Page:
Mississippi Headwaters Board looks at tool people can use to protect against aquatic invasive species


Folded newspapers illustrate a news brief or even in the lakes area.
Contributed / Metro Newspaper Service<br/>

At the January 2022 Mississippi Headwaters Board meeting, the board made a decision to gather interest from county aquatic invasive species coordinators about a program named Lakepledge.

Executive Director Tim Terrill explained lake homeowners and AIS coordinators now have a new opportunity to work closely together on a project to help protect their water resource from zebra mussels and other harmful invaders, a news release stated. The program, Lakepledge, was started and implemented in Hennepin County as a pilot project in which lake homeowners can go to a website and click on “activities/watercraft” that they own and do. Those actions could be: owning a dock or kayak; owning a pet, moving a boat from lake to lake, etc.

When the owner clicks on a list of their specific actions, they are directed to information specific videos on that action in which they can watch and learn about ways to protect their lake and take a pledge to do those actions. The program not only keeps track of how many videos the landowner watches, but also keeps track of what lake they live on and provides a percentage of how many other landowners on that lake took the pledge as well. It then produces a quick report on the activities people do on their specific lake and provides data on what AIS protection measures need to be implemented on the lake.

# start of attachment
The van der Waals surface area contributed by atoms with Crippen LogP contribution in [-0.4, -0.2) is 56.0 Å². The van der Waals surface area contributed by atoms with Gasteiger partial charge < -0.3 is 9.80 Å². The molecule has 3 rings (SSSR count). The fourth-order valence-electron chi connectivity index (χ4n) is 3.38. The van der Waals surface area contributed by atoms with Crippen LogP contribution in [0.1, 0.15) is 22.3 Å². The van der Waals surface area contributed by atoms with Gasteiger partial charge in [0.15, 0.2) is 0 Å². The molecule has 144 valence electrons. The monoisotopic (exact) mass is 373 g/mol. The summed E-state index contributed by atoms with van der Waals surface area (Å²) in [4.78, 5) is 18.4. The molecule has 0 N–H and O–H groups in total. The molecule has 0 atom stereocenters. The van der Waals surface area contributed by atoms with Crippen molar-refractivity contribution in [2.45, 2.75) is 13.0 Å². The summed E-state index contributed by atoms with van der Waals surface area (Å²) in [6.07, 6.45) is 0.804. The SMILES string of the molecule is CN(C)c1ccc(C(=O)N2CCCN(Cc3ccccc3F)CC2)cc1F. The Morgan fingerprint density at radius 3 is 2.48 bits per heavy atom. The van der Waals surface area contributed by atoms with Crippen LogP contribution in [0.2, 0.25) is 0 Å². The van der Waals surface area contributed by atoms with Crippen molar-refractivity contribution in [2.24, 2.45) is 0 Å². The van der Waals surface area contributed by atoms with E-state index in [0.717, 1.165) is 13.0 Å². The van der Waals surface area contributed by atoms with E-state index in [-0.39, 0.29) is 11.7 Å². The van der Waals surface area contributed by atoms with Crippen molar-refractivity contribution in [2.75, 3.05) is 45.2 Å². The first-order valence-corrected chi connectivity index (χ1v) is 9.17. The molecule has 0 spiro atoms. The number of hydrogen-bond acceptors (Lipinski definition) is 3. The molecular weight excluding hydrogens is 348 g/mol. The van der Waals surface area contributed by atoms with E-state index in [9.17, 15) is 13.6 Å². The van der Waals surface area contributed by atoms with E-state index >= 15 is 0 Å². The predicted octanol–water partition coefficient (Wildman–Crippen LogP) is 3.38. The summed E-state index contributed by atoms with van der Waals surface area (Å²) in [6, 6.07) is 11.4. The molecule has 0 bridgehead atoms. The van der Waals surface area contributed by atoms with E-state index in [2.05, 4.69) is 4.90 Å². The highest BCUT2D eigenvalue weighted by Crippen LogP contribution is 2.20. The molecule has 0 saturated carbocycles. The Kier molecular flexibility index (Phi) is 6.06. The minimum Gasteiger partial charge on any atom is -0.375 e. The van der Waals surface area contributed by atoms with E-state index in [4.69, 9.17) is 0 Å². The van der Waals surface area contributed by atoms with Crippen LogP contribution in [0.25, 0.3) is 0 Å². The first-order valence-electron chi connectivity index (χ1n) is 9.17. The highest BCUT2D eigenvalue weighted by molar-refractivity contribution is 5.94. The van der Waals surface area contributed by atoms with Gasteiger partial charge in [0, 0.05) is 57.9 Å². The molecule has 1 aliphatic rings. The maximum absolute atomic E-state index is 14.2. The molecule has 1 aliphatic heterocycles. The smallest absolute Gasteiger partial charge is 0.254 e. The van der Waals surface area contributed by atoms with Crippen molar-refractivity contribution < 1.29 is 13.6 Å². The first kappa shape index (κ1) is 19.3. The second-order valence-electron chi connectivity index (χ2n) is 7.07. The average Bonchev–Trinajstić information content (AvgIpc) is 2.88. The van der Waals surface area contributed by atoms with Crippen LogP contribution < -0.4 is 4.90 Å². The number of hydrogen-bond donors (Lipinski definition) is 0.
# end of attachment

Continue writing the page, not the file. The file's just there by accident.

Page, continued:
The board thought it was a useful tool because it allows lake associations and county coordinators to fine tune their education efforts based on homeowner uses on the lake, the news release stated. They asked Terrill to talk with county AIS coordinators and see if their county and/or lake associations have any interest in doing this.

Our newsroom occasionally reports stories under a byline of "staff." Often, the "staff" byline is used when rewriting basic news briefs that originate from official sources, such as a city press release about a road closure, and which require little or no reporting. At times, this byline is used when a news story includes numerous authors or when the story is formed by aggregating previously reported news from various sources. If outside sources are used, it is noted within the story.

Hi, I'm the Brainerd Dispatch. I started working a few days before Christmas in 1881 and became a daily paper two years later. I've gone through a lot of changes over the years, but what has never changed is my commitment to community and to local journalism. I've got an entire team of dedicated people who work night and day to make sure I go out every morning, whether in print, as an e-edition, via an app or with additional information at News, weather, sports — videos, photos, podcasts and social media — all covering stories from central Minnesota about your neighbors, your lakes, your communities, your challenges and your opportunities. It's all part of the effort to keep people connected and informed. And we couldn't do it without support.
What To Read Next
Get Local